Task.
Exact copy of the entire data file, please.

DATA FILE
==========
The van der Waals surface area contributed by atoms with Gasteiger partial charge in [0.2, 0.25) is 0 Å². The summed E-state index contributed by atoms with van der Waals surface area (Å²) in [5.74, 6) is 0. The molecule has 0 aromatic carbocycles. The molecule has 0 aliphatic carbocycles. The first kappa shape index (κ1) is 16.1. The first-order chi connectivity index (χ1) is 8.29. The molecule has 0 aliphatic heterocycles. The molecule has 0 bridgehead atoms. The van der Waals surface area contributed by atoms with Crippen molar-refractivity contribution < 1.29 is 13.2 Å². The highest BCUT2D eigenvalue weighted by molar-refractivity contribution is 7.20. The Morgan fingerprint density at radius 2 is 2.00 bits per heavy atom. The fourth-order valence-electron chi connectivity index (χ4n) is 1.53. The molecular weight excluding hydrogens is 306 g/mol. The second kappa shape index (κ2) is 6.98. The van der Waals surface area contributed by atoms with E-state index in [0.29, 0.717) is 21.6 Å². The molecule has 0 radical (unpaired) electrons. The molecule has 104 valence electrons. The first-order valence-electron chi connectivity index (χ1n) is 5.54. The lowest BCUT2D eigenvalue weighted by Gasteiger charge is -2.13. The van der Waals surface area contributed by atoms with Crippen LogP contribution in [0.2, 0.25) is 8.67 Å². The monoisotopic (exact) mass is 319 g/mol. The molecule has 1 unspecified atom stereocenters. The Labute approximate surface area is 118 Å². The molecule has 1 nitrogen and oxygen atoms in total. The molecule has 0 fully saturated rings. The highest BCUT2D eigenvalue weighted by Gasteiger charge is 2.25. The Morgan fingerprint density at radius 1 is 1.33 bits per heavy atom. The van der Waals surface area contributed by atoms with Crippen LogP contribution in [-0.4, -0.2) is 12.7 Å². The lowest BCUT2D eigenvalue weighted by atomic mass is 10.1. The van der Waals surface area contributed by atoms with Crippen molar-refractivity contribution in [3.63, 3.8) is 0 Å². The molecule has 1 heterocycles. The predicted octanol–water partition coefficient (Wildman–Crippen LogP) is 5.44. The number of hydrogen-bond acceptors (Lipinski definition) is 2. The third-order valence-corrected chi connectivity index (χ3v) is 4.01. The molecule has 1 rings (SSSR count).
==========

The van der Waals surface area contributed by atoms with Gasteiger partial charge in [0.2, 0.25) is 0 Å². The summed E-state index contributed by atoms with van der Waals surface area (Å²) in [5.74, 6) is 0. The molecule has 0 aromatic carbocycles. The molecule has 0 aliphatic carbocycles. The first kappa shape index (κ1) is 16.1. The first-order chi connectivity index (χ1) is 8.29. The molecule has 0 aliphatic heterocycles. The molecule has 0 bridgehead atoms. The van der Waals surface area contributed by atoms with Crippen molar-refractivity contribution < 1.29 is 13.2 Å². The highest BCUT2D eigenvalue weighted by molar-refractivity contribution is 7.20. The Morgan fingerprint density at radius 2 is 2.00 bits per heavy atom. The fourth-order valence-electron chi connectivity index (χ4n) is 1.53. The molecular weight excluding hydrogens is 306 g/mol. The second kappa shape index (κ2) is 6.98. The van der Waals surface area contributed by atoms with E-state index in [0.29, 0.717) is 21.6 Å². The molecule has 0 radical (unpaired) electrons. The molecule has 104 valence electrons. The first-order valence-electron chi connectivity index (χ1n) is 5.54. The lowest BCUT2D eigenvalue weighted by Gasteiger charge is -2.13. The van der Waals surface area contributed by atoms with Crippen LogP contribution in [0.2, 0.25) is 8.67 Å². The monoisotopic (exact) mass is 319 g/mol. The molecule has 1 unspecified atom stereocenters. The Labute approximate surface area is 118 Å². The molecule has 1 nitrogen and oxygen atoms in total. The molecule has 0 fully saturated rings. The highest BCUT2D eigenvalue weighted by Gasteiger charge is 2.25. The Morgan fingerprint density at radius 1 is 1.33 bits per heavy atom. The van der Waals surface area contributed by atoms with Crippen LogP contribution in [-0.4, -0.2) is 12.7 Å². The lowest BCUT2D eigenvalue weighted by atomic mass is 10.1. The van der Waals surface area contributed by atoms with Crippen molar-refractivity contribution in [3.63, 3.8) is 0 Å². The molecule has 1 heterocycles. The predicted octanol–water partition coefficient (Wildman–Crippen LogP) is 5.44. The number of hydrogen-bond acceptors (Lipinski definition) is 2. The third-order valence-corrected chi connectivity index (χ3v) is 4.01. The molecule has 1 rings (SSSR count).